In these Sundays, the Liturgy proposes to us, from the Gospel of John, Jesus’ discourse on the Bread of Life, that is He Himself and that is also the Sacrament of the Eucharist. Today’s passage (Jn. 6, 51-58) presents the last part of that discourse, and refers to some of those among the people who are scandalized because Jesus said: “Whoever eats my flesh and drinks my blood has eternal life, and I will raise him on the last day” (Jn. 6,54).
The astonishment of those listening is understandable; in fact, Jesus uses the typical style of the prophets to provoke in the people – and also in us – questions and, in the end, to make a decision. The first of the questions is: What does “eat Jesus’ flesh and drink his blood” mean? Is it only an image, a way of saying, a symbol, or does it indicate something real? To answer this, one needs to guess what is happening in Jesus’ heart while he breaks the bread for the hungry crowd. Knowing that He must die on the cross for us, Jesus identifies Himself with that broken and shared bread, and that becomes for Him the “sign” of the Sacrifice that awaits Him. This process culminates in the Last Supper, where the bread and wine truly become His Body and His Blood.
It is the Eucharist where Jesus leaves us a precise purpose: that we can become one with Him. In fact, he says: “Whoever eats my flesh and drinks my blood remains in me and I in him” (v.56). To remain: Jesus in us and us in Him. Communion is assimilation: eating Him, we become Him. But this requires our “yes”, our adherence to the faith.
At times, during the Holy Mass, it may happen to feel this objection: “What is the purpose of the Mass? I go in Church when I feel like it, and I pray better alone.” But the Eucharist is not a private prayer or a beautiful spiritual experience, it is not a simple commemoration of what Jesus has done in the Last Supper: we say, to understand well, that the Eucharist is a “memorial”, that is, an act that actualizes and makes present the event of the death and resurrection of Jesus: the bread is truly His Body given to us; the wine is truly His Blood that has been shed.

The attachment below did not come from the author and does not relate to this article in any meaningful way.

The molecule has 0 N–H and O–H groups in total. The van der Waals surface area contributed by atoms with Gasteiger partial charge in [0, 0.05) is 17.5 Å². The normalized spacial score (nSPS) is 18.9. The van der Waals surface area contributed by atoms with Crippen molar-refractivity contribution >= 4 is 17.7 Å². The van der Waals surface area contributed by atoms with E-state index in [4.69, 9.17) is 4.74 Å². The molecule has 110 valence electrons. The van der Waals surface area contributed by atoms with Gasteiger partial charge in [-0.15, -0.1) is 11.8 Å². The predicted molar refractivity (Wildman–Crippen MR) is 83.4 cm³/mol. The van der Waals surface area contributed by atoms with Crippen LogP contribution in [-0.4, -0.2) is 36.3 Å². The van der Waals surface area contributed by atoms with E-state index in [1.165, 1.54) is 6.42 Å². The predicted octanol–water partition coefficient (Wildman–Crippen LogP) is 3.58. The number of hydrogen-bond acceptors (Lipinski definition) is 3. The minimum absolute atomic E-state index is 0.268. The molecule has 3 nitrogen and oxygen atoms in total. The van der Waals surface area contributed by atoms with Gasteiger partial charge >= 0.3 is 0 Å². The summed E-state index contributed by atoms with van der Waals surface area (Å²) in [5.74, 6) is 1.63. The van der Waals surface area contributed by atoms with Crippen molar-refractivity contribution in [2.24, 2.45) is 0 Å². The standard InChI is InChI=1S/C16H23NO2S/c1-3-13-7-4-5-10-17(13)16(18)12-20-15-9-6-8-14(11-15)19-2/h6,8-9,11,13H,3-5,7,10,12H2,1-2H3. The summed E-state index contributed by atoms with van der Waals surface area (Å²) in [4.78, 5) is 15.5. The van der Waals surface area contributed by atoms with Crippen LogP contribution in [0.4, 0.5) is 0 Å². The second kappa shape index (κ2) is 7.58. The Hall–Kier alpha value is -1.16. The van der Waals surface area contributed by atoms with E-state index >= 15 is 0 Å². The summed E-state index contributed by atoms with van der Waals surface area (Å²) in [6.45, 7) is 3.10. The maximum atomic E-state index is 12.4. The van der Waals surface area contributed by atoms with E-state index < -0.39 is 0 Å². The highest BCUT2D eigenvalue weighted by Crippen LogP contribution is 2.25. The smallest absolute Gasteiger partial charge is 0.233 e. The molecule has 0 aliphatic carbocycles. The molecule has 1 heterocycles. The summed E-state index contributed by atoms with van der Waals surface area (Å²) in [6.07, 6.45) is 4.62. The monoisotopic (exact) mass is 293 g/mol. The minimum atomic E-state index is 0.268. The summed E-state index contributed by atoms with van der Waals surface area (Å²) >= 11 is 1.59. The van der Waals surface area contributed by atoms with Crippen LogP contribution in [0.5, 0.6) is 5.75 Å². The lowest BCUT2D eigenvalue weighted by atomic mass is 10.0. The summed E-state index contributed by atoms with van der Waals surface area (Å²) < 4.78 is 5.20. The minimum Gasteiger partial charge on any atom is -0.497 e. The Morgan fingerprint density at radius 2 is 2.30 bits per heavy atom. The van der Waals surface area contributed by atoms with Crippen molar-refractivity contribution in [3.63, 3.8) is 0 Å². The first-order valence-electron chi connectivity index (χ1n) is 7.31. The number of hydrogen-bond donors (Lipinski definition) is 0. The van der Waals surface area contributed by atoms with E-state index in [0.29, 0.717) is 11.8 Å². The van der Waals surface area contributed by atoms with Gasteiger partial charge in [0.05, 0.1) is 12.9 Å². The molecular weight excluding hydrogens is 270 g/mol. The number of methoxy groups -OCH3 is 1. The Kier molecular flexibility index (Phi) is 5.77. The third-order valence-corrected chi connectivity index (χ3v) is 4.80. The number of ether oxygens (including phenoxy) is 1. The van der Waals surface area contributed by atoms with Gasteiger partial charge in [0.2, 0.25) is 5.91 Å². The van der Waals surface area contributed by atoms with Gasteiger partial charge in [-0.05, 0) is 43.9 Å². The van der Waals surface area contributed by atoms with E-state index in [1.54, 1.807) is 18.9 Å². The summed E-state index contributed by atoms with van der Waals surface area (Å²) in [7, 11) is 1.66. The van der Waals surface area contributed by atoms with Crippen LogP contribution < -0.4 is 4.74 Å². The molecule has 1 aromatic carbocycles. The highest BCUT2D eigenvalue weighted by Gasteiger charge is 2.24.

The Eucharist is Jesus who gives Himself entirely to us. By nourishing ourselves from Him and remaining in Him through the Eucharistic Communion, if we do it with faith, it transforms our life; it transforms it into a gift to God and a gift to our brothers. To nourish ourselves from that “bread of life” means being in tune with the heart of Christ, to assimilate His choices, His thoughts, His behavior. It means entering into a dynamic of sacrificial love and become a person of peace, of forgiveness, of reconciliation of sharing in solidarity. It is the same as Jesus has done.
Jesus concludes his discourse with these words; “Whoever eats this bread will live forever” (Jn. 6,58). Yes, living in a concrete, real communion with Jesus on this earth makes us pass from death to life. The heavens begin precisely in this communion with Jesus.
In Heaven, Mary our Mother awaits us – yesterday we celebrated this mystery. May She obtain for us the grace of nourishing ourselves always with faith in Jesus, the Bread of Life.
Following the Angelus, the Pope said the following:
Dear brothers and sisters,
I greet you all with affection, Romans and pilgrims: the families, the parish groups, the associations, the youth.
I greet the folkloric group: “Organization of Mexican Art & Culture”, the youth of Verona who are living an experience of faith in Rome, and the faithful of Beverare.
I give a special greeting to the numerous youth of Salesian Youth Movement, gathered in Turin, in the places of Saint John Bosco to celebrate the bicentenary of his birth; I encourage them to live daily the joy of the Gospel, to generate hope in the world.
To all I wish a good Sunday. And please, do not forget to pray for me! Have a good lunch and goodbye.